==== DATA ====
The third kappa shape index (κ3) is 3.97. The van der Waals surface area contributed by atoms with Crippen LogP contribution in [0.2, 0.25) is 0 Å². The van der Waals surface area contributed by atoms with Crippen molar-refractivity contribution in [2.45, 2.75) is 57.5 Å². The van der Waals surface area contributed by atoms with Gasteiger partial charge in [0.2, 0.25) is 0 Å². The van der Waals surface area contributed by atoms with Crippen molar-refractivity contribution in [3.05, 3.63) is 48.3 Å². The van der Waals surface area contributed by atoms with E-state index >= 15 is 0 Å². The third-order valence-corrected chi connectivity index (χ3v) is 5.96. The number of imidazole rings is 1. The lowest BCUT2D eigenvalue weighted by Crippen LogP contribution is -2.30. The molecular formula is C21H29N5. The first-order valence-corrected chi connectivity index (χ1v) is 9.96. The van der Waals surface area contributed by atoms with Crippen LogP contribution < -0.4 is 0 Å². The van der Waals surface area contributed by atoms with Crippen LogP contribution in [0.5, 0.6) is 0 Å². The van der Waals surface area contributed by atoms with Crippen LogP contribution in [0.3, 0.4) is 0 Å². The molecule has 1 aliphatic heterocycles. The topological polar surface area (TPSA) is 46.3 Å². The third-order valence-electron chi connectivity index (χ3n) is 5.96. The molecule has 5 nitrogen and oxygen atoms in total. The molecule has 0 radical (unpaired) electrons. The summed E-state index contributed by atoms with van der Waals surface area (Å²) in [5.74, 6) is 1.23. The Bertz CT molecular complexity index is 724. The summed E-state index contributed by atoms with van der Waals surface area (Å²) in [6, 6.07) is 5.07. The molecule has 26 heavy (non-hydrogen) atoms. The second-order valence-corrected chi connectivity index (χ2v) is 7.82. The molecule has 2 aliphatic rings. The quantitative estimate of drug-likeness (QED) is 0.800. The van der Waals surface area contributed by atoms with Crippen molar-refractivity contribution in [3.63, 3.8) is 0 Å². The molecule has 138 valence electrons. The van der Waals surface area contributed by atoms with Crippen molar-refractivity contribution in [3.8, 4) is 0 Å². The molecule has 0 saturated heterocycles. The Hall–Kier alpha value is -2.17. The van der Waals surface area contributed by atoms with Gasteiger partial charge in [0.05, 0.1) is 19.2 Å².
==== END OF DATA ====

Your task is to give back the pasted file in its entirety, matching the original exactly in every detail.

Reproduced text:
The third kappa shape index (κ3) is 3.97. The van der Waals surface area contributed by atoms with Crippen LogP contribution in [0.2, 0.25) is 0 Å². The van der Waals surface area contributed by atoms with Crippen molar-refractivity contribution in [2.45, 2.75) is 57.5 Å². The van der Waals surface area contributed by atoms with Gasteiger partial charge in [0.2, 0.25) is 0 Å². The van der Waals surface area contributed by atoms with Crippen molar-refractivity contribution in [3.05, 3.63) is 48.3 Å². The van der Waals surface area contributed by atoms with E-state index >= 15 is 0 Å². The third-order valence-corrected chi connectivity index (χ3v) is 5.96. The number of imidazole rings is 1. The lowest BCUT2D eigenvalue weighted by Crippen LogP contribution is -2.30. The molecular formula is C21H29N5. The first-order valence-corrected chi connectivity index (χ1v) is 9.96. The van der Waals surface area contributed by atoms with Crippen LogP contribution < -0.4 is 0 Å². The van der Waals surface area contributed by atoms with Crippen LogP contribution in [0.5, 0.6) is 0 Å². The van der Waals surface area contributed by atoms with Crippen LogP contribution in [0.3, 0.4) is 0 Å². The molecule has 1 aliphatic heterocycles. The topological polar surface area (TPSA) is 46.3 Å². The third-order valence-electron chi connectivity index (χ3n) is 5.96. The molecule has 5 nitrogen and oxygen atoms in total. The molecule has 0 radical (unpaired) electrons. The summed E-state index contributed by atoms with van der Waals surface area (Å²) in [5.74, 6) is 1.23. The Bertz CT molecular complexity index is 724. The summed E-state index contributed by atoms with van der Waals surface area (Å²) in [6, 6.07) is 5.07. The molecule has 26 heavy (non-hydrogen) atoms. The second-order valence-corrected chi connectivity index (χ2v) is 7.82. The molecule has 2 aliphatic rings. The quantitative estimate of drug-likeness (QED) is 0.800. The van der Waals surface area contributed by atoms with Crippen molar-refractivity contribution in [3.63, 3.8) is 0 Å². The molecule has 138 valence electrons. The van der Waals surface area contributed by atoms with Crippen molar-refractivity contribution in [3.8, 4) is 0 Å². The molecule has 0 saturated heterocycles. The Hall–Kier alpha value is -2.17. The van der Waals surface area contributed by atoms with Gasteiger partial charge in [0.05, 0.1) is 19.2 Å².